By Rachel Brody, Global Director, Programmatic Partnerships and Inclusive Education, Teach For All
Inclusive education is at the core of our collective vision at Teach For All—a world where educators, policymakers, parents, and students are working together to ensure that all of their communities’ children have the foundation they need to shape a better future for themselves and all of us. The 2020 GEM Report on Inclusion and Education is rooted in the premise that “education systems are only as inclusive as their creators make them”. Across our global network of organizations in 53 countries, we have seen the enormous amount of effort required in reimagining education and un-learning systems of oppression, listening to communities, and evolving mindsets, skills, and knowledge to be able to create inclusive settings that truly open up opportunities for us to learn with and from every student.
Over the past several years, one of the key focus areas for our collective learning has been on the topic of education that is inclusive of all learners. In partnership with the Oak Foundation Learning Differences Programme, we launched a Fellowship to bring teachers and teacher coaches together to explore how to create more inclusive learning environments. After several iterations of this Fellowship, in 2019 we conducted a global scan—a survey and individual interviews—in which we engaged with teacher trainers and developers, teachers, and students from across our global network in order to learn more about the progress they are making towards creating inclusive learning environments for students from marginalized communities who also have intellectual and/or physical disabilities. Similar to the GEM Report, we learned that while there are many barriers and obstacles to be addressed, we are also seeing the implementation of innovations and practices that are supportive of inclusion.
Two components that we found to be strong contributors to our network partners’ inclusive education agendas are deep partnerships with ministries of education and programmes like the Erasmus+ of the European Union that are placing inclusive education at the centre of their own priorities. In Estonia, for example, Teach For All network partner Noored Kooli hosted a national conference on Universal Design for Learning in partnership with a local university, the Estonian Ministry of Education, and UDL-IRN. This led to a country-wide focus on re-imagining how education is structured so that students are able to engage, reflect, and develop understanding in ways that are more supportive of how they learn and give them more autonomy and choice in their learning.
From Inclusive Education to Real Scale Transfer (FIERST)—an Erasmus+ co-funded project—is working with organizations, including Teach For All partners in Bulgaria, Estonia, and Romania, to be leaders in the discussions of inclusive education in their countries, and their work and learning has been shared across Europe. In Romania, the project is supporting the creation of communities of practice in local schools that bring together teachers, community members, and school leaders to not only learn about, but actually experience, pedagogical approaches—such as culturally sustaining pedagogy and metacognitive practices—that can support them to build more inclusive environments.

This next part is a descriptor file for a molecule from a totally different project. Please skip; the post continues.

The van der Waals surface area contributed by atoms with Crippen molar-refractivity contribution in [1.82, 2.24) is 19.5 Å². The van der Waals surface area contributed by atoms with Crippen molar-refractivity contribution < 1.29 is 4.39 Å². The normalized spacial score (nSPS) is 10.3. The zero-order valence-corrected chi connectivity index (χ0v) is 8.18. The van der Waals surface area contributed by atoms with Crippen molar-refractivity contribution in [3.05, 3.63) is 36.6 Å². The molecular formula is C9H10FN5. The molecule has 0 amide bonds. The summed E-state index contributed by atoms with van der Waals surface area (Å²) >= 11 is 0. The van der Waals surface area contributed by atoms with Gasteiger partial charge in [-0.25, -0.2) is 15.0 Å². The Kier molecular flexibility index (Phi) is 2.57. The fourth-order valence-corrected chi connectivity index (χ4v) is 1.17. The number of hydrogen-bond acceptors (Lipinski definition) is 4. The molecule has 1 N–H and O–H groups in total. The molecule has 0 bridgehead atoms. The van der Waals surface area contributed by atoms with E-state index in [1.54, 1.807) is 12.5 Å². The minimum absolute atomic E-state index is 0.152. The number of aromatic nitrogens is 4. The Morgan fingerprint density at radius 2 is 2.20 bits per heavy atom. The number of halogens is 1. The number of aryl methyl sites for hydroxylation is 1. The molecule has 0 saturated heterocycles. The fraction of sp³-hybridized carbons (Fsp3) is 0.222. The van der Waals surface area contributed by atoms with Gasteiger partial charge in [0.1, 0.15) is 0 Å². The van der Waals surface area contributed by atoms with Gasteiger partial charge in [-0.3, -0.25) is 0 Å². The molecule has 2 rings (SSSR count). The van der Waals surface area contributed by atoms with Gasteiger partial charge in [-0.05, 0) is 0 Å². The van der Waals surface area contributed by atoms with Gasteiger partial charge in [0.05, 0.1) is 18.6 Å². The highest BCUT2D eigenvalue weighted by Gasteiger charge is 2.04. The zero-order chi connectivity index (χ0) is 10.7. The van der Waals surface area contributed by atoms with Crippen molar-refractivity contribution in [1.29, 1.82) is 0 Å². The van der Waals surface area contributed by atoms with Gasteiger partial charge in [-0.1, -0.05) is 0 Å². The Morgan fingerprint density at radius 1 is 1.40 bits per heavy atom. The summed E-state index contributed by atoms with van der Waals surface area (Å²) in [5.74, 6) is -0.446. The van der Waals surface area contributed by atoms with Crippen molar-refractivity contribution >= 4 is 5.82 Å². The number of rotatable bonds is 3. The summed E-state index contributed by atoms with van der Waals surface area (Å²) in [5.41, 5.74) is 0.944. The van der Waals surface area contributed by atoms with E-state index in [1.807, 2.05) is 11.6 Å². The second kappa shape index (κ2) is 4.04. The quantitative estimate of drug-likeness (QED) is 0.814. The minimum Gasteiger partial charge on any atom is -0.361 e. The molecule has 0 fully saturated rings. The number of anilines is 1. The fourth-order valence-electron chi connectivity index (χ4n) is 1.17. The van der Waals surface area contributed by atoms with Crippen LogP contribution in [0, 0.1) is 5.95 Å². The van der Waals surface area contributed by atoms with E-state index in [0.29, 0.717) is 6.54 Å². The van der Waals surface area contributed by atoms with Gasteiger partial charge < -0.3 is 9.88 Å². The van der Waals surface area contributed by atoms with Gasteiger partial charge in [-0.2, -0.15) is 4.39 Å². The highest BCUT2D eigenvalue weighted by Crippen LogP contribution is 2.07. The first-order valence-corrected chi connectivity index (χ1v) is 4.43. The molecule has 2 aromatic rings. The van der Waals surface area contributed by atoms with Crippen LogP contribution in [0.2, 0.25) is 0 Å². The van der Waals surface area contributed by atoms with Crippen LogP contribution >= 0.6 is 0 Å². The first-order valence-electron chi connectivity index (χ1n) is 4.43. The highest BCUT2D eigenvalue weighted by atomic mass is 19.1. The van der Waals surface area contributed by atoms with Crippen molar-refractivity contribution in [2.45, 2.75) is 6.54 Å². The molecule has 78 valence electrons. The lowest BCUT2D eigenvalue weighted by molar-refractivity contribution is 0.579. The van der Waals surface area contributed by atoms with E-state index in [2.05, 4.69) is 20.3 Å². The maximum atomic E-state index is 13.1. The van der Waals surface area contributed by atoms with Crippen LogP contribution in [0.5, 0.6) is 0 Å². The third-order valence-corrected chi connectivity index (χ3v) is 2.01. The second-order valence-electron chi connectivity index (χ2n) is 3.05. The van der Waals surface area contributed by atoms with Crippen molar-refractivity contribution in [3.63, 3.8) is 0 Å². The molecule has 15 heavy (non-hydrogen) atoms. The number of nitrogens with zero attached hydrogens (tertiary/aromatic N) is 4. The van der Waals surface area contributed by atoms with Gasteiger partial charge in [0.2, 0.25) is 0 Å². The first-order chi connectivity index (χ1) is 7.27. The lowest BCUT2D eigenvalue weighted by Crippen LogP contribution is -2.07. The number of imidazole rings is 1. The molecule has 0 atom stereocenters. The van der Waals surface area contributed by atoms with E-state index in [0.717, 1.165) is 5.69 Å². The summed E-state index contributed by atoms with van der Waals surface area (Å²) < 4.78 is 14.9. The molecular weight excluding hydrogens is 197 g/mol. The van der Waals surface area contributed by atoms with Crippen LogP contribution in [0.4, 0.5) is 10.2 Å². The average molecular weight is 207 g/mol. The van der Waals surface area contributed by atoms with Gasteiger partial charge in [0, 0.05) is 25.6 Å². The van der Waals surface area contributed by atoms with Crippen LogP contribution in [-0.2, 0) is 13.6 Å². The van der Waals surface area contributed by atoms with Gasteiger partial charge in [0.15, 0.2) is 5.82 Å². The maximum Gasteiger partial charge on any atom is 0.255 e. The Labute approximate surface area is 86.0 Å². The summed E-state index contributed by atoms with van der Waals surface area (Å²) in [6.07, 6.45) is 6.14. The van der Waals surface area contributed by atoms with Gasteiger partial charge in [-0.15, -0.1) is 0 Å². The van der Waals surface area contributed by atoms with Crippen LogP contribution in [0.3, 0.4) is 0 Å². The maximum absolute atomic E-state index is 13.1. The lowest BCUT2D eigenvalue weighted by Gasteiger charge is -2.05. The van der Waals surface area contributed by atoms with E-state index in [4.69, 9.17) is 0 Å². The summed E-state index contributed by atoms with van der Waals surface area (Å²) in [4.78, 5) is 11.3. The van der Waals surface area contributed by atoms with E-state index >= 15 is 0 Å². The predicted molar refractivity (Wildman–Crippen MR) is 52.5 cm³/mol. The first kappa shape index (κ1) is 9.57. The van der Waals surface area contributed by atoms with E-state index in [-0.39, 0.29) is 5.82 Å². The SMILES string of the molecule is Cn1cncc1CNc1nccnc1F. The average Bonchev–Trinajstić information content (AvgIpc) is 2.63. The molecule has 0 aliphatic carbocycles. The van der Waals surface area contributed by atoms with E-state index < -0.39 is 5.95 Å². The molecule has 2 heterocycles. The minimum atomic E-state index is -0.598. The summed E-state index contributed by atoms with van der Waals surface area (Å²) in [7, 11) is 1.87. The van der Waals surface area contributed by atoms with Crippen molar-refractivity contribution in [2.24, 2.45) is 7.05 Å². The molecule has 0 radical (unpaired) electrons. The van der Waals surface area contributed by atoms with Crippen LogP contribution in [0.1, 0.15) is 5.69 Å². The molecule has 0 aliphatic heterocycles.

One of the practices that our network is finding critically important for inclusive education is the pursuit of a broader set of student outcomes, including proficiency, agency, dispositions, and awareness. We are continuing to learn that a deep focus on awareness—understanding the social, political, and cultural context in which students learn and grow, including cultural identities and systemic injustices—and agency—taking responsibility for one’s learning and believing in one’s ability to determine a life path and impact others—are critical and in supporting the whole learner. These two areas of focus are important in inclusive education as they are centred in who the learners are and how they learn.
A few specific methods that network educators are using to support students’ awareness and agency and create learning environments where we can learn with and from every learners are Universal Design for Learning, Culturally Sustaining Pedagogy, and Metacognitive Practices. In order to deepen our understanding of these three methods and their impact on teachers and students, Teach For All has developed our Fellowship to focus deeply on these three methods, specifically when supporting students with disabilities and learning differences from marginalized communities.
The Fellowship supports teachers and teacher coaches to first engage in an interactive online course to explore each of these methods. Then, each Fellow uses an action research framework to create a project (like this one) with their local school or community to implement inclusive practices in their context and then share their learning locally and globally via the Fellowship cohort and broader Teach For All network.
Given the pandemic, our upcoming Fellowship will be fully virtual and is open to educators within and beyond the Teach For All network. The Fellowship launches in August, and we invite any teachers and teacher coaches to join, so more practitioners can learn together about how to ensure a truly inclusive education for all learners. If you’re interested in joining, please email firstname.lastname@example.org